Block copolymers composed of poly(ethylene oxide) (PEO) and poly(propylene oxide) (PPO) have been widely used in cell membrane stabilization and permeabilization. To explore the mechanism of interaction between PPO-PEO block copolymers and lipid membranes, we have investigated how polymer structure influences the polymer-lipid bilayer association by varying the overall molecular weight, the hydrophobic and hydrophilic block lengths, and the end-group structure systematically, using 1-palmitoyl-2-oleoyl-sn-glycero-3-phosphocholine (POPC) unilamellar liposomes as model membranes. Pulsed-field-gradient NMR (PFG-NMR) was employed to probe polymer diffusion in the absence and presence of liposomes. The echo decay curves of free polymers in the absence of liposomes are single exponentials, indicative of simple translational diffusion, while in the presence of liposomes, the decays are biexponential, with the slower decay corresponding to polymers bound to liposomes. The binding percentage of polymer to the liposome was quantified by fitting the echo decay curves to a biexponential model. The NMR experiments show that increasing the total molecular weight and hydrophobicity of the polymer can significantly enhance the polymer-lipid bilayer association, as the binding percentage and liposome surface coverage both increase. We hypothesize that the hydrophobic PPO block inserts into the lipid bilayer due to the fact that little molecular exchange between bound and free polymers occurs on the time scale of the diffusion experiments. Additionally, as polymer concentration increases, the liposome surface coverage increases and approaches a limit. These results demonstrate that PFG-NMR is a simple yet powerful method to quantify interactions between polymers and lipid bilayers.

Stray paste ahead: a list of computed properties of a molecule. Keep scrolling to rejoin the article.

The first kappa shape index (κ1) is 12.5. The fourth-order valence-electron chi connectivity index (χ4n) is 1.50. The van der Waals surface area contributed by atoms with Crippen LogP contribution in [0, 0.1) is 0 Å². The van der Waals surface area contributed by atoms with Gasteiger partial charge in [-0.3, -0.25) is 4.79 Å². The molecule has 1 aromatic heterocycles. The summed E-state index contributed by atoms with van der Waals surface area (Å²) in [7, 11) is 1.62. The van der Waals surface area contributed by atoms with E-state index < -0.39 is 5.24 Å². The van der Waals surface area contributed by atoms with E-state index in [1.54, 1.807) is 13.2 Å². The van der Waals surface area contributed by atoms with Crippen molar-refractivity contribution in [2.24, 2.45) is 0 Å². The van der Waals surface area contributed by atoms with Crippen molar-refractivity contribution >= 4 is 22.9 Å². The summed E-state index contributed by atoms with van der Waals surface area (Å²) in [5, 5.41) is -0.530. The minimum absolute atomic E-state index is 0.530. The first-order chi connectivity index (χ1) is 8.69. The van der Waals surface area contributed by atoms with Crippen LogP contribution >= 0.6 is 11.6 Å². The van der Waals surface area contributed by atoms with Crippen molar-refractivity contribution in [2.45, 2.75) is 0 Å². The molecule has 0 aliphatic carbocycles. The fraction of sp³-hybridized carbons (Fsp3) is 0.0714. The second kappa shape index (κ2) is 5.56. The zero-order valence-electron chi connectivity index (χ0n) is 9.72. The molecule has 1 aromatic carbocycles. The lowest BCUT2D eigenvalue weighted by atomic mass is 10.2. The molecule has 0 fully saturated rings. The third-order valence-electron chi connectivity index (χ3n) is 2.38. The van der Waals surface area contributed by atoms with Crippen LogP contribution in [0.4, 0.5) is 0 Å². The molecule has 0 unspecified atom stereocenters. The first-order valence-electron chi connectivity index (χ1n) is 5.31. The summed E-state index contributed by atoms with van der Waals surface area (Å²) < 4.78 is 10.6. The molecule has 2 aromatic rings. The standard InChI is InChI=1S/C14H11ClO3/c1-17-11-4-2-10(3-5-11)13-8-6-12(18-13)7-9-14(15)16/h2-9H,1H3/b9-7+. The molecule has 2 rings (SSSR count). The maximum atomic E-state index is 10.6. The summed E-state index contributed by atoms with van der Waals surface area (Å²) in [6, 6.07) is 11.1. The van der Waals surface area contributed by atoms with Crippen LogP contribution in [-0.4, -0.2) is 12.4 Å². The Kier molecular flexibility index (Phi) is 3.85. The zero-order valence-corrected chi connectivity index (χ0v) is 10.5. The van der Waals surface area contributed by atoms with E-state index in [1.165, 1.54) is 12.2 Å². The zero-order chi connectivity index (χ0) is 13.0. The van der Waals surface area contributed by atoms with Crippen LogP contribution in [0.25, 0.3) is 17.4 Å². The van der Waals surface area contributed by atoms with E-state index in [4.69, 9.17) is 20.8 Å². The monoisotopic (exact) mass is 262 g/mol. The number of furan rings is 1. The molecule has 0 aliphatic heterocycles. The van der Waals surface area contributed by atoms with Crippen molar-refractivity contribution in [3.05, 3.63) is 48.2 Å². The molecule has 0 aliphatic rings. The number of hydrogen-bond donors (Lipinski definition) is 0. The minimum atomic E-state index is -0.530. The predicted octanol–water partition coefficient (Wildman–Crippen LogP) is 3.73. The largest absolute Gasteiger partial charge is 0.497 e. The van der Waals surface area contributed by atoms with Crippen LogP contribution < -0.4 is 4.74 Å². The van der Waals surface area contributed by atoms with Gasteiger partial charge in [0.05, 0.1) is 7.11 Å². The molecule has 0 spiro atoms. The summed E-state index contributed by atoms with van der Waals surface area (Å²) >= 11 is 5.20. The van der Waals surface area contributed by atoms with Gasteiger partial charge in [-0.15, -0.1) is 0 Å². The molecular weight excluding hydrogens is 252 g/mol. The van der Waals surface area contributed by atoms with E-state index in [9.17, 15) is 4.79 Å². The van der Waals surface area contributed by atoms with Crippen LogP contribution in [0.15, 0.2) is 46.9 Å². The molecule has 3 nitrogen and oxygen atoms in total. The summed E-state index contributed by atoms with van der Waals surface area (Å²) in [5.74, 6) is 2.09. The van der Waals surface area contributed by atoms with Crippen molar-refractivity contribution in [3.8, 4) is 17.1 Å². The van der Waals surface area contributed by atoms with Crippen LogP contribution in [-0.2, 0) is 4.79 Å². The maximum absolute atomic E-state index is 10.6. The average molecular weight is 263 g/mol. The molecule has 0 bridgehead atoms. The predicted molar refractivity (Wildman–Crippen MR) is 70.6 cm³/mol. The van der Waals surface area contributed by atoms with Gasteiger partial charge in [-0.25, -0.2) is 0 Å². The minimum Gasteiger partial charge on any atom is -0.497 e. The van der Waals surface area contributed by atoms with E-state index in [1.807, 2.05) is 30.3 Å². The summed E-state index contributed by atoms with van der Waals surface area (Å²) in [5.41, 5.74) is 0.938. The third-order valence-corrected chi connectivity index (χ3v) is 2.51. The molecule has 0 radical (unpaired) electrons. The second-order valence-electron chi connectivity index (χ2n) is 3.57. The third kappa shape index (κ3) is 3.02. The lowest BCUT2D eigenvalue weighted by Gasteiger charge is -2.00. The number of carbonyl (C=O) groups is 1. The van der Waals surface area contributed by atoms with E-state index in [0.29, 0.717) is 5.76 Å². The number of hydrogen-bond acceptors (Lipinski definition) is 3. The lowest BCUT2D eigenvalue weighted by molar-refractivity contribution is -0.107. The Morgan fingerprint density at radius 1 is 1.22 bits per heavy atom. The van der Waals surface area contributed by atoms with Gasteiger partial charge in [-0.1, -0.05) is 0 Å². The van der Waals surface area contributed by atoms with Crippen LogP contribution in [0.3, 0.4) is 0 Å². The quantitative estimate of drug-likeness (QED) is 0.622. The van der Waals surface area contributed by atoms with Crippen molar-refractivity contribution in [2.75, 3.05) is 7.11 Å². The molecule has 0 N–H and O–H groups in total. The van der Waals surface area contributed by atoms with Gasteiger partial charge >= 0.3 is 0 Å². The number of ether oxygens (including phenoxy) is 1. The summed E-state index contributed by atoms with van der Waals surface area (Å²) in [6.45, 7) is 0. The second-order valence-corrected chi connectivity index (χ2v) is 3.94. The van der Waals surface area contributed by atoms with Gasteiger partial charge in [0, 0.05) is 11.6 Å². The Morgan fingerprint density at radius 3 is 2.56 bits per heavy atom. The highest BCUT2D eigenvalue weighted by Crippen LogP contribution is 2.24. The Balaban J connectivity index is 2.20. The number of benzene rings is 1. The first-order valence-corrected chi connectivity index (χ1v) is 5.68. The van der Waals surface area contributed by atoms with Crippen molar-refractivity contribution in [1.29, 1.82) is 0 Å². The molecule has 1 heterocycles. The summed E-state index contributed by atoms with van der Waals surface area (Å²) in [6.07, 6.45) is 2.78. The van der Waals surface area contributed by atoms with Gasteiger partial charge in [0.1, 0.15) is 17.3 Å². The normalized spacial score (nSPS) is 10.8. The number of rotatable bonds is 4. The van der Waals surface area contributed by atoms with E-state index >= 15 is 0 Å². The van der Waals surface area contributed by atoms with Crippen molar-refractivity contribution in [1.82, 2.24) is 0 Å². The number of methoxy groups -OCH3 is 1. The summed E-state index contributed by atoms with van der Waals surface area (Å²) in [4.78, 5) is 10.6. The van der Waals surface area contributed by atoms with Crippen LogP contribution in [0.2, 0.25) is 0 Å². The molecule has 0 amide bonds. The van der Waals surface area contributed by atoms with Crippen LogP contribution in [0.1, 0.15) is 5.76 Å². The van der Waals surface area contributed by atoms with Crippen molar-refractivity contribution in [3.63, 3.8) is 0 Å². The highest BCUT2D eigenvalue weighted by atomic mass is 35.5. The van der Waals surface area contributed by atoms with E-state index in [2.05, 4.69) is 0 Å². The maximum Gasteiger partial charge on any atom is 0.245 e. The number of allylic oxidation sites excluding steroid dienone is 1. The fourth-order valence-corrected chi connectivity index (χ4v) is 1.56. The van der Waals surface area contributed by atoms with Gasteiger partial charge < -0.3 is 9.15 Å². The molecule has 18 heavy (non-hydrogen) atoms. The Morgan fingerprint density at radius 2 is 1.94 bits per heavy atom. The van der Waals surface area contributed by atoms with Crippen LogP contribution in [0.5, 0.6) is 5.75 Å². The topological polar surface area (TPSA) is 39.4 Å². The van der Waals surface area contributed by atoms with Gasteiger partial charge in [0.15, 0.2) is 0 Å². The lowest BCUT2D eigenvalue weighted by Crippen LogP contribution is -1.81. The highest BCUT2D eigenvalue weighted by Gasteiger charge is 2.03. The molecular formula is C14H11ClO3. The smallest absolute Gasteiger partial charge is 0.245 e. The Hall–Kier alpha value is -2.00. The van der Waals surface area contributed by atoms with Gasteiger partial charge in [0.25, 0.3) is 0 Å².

Bibliographical noteFunding Information:
We acknowledge Letitia J. Yao for helping with NMR experiments. NMR instrumentation was supported by the Office of the Vice President of Research, College of Science and Engineering, and the Department of Chemistry at the University of Minnesota. This study was funded by the National Institutes of Health (Grant RO1HL122323).